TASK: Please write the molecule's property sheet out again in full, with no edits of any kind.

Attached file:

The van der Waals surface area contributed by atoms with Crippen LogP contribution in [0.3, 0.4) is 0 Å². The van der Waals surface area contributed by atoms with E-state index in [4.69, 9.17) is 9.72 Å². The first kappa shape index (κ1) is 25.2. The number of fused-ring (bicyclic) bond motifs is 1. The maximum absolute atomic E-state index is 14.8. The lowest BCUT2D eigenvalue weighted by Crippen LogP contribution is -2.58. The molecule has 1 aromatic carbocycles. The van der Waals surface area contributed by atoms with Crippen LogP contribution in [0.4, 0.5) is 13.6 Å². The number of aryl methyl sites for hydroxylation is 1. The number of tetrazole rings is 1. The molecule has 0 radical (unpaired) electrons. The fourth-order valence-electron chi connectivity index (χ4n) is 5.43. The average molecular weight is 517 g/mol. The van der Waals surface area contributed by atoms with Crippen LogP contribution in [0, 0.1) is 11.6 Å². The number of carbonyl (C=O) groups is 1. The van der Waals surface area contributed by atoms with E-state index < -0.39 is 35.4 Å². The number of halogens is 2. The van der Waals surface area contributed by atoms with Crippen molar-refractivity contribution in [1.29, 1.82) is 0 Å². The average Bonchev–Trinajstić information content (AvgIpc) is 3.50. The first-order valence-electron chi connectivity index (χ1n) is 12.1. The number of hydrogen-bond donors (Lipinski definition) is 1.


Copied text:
The van der Waals surface area contributed by atoms with Crippen LogP contribution in [0.3, 0.4) is 0 Å². The van der Waals surface area contributed by atoms with E-state index in [4.69, 9.17) is 9.72 Å². The first kappa shape index (κ1) is 25.2. The number of fused-ring (bicyclic) bond motifs is 1. The maximum absolute atomic E-state index is 14.8. The lowest BCUT2D eigenvalue weighted by Crippen LogP contribution is -2.58. The molecule has 1 aromatic carbocycles. The van der Waals surface area contributed by atoms with Crippen LogP contribution in [0.4, 0.5) is 13.6 Å². The number of aryl methyl sites for hydroxylation is 1. The number of tetrazole rings is 1. The molecule has 0 radical (unpaired) electrons. The fourth-order valence-electron chi connectivity index (χ4n) is 5.43. The average molecular weight is 517 g/mol. The van der Waals surface area contributed by atoms with Crippen LogP contribution in [0, 0.1) is 11.6 Å². The number of carbonyl (C=O) groups is 1. The van der Waals surface area contributed by atoms with E-state index < -0.39 is 35.4 Å². The number of halogens is 2. The van der Waals surface area contributed by atoms with Crippen molar-refractivity contribution in [1.29, 1.82) is 0 Å². The average Bonchev–Trinajstić information content (AvgIpc) is 3.50. The first-order valence-electron chi connectivity index (χ1n) is 12.1. The number of hydrogen-bond donors (Lipinski definition) is 1.